Friday, February 23, 2007

Proverbs and Promises

Perhaps because of my deep commitment to the Bible as God's Word, I have too often handled the Bible as a kind of "magical" book without adequate regard for what should have been simple and obvious interpretive guidelines--for example the genre of a particular book. I have grown up in a movement which, though with excellent motivations, hasn't always practiced careful exegesis.

For example, I, like many others, treated the book of Proverbs as if it were the book of "Promises"--divine commitments to make things turn out a certain way if conditions were met. Therefore if a generous person did not become wealthy or if a diligent parent had a prodigal child, it appeared that God had reneged on His word. A proverb is a pithy statement of popular wisdom, such as "an apple a day keeps the doctor away." No one turns that into an infallible medical law. We understand that proper eating habits promote good health.

The book of Acts is another example. Too often I have treated it as a manual on missiology and ecclesiology, instead of a book of unvarnished history presenting the birth and spread of Jesus' church in the first century. It is more descriptive than prescriptive, that is, it tells us what happened back then more than what we should do now. This is certainly not to diminish the value of any portion of Scripture, but rather to clarify how it should be read, interpreted, and applied.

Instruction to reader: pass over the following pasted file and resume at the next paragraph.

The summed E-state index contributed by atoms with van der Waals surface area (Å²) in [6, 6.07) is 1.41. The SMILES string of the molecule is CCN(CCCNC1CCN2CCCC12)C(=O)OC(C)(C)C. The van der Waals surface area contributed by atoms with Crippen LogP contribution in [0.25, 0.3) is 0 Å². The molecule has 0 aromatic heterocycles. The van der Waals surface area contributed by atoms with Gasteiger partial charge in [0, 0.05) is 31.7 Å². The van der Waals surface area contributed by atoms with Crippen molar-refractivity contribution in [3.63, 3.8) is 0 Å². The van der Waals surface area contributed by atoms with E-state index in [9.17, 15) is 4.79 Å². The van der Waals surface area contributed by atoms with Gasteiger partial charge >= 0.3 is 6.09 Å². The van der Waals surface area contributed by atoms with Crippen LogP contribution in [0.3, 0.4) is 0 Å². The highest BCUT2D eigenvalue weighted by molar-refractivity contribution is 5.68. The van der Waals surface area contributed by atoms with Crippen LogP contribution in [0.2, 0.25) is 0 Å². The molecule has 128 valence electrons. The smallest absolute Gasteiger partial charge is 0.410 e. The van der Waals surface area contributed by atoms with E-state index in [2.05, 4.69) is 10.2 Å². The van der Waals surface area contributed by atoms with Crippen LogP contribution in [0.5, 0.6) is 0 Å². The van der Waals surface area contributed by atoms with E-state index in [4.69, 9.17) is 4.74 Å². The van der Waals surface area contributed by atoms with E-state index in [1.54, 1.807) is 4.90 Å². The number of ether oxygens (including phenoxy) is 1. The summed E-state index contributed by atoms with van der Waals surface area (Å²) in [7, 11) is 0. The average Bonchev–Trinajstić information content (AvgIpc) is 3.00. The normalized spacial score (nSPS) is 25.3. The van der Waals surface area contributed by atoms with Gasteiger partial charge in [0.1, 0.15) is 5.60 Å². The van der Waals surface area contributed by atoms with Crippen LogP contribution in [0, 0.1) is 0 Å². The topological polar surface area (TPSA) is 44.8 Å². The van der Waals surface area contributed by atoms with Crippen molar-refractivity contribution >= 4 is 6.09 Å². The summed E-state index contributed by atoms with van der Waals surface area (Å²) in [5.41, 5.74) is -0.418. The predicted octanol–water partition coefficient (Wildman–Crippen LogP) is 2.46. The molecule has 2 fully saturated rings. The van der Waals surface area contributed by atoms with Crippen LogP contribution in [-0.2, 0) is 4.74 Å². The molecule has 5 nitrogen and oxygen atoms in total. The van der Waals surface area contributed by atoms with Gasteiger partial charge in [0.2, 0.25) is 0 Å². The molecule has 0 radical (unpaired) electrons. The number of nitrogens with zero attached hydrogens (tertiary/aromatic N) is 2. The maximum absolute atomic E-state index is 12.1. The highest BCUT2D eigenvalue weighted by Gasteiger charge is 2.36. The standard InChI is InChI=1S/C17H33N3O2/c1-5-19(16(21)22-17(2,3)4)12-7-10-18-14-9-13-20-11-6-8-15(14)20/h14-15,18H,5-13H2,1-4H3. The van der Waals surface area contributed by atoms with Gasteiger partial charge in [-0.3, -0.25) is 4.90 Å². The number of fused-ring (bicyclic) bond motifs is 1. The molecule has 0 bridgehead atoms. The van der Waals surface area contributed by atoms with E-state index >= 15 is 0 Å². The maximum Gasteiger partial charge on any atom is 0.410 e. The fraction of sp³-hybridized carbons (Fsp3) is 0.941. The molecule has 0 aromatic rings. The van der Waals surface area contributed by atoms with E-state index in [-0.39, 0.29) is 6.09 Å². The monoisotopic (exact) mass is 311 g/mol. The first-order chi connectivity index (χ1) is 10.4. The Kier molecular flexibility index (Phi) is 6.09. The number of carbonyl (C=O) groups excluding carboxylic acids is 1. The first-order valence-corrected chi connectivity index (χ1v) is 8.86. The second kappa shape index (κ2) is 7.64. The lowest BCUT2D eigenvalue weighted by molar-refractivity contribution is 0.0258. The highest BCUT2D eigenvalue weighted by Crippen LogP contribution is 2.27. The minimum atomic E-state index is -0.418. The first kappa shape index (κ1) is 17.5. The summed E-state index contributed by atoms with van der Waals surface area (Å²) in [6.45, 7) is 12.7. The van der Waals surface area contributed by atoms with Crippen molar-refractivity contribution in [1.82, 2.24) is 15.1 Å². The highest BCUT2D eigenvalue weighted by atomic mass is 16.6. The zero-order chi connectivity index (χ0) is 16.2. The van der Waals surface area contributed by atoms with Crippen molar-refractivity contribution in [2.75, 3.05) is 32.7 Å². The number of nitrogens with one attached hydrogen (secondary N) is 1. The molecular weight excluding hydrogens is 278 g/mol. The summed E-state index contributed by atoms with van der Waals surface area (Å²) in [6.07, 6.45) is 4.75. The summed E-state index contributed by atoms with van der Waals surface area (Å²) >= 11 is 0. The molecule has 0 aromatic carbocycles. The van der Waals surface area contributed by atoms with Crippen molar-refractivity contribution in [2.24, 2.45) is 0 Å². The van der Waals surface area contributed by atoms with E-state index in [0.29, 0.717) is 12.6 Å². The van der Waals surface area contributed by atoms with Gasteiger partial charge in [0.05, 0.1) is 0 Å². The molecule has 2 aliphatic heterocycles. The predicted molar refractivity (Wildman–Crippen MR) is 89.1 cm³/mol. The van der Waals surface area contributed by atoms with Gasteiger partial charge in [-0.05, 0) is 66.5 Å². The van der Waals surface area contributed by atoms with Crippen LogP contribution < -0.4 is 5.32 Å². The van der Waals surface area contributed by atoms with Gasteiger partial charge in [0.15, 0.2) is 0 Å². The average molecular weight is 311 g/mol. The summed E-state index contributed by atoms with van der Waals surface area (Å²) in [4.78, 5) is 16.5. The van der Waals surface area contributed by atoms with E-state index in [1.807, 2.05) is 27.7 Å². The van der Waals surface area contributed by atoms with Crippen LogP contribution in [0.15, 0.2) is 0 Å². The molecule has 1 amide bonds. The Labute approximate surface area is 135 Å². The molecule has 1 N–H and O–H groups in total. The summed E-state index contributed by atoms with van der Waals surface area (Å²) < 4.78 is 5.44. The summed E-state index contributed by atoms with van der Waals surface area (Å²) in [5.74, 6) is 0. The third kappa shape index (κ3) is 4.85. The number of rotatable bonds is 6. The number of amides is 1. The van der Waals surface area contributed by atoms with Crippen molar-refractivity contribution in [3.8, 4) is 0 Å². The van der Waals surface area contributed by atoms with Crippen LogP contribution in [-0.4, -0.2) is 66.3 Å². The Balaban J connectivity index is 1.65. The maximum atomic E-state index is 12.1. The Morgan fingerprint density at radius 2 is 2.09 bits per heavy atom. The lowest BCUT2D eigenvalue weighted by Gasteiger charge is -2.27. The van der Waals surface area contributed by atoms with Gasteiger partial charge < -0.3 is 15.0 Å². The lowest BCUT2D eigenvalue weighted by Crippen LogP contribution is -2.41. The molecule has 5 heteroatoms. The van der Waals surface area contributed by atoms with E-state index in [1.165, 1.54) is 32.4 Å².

Believing that one aspect of the image of God in us is the ability to think and communicate in signs and symbols (language), I should not distrust the normal usages of communication. For God to use the normal "laws" of language in His written revelation is no different than the incarnation of Jesus, in His humanity, occurring as a normal human being. Failure to perceive this has led to extreme allegorizing of Scripture as well as other misuses such as my turning proverbs into promises and history into doctrine.

Reading Acts 15 this morning (the occasion of this post) is an important recitation of how the early church developed both theologically and ecclesiastically. How the church affirmed what is required for salvation is a valuable companion to the doctrinal propositions of the apostles' teaching in the New Testament letters like Romans. Observing in Acts the emergence of elders as the leaders of the churches and seeing how decisions were made helps us contextualize passages like 1 Timothy 3.

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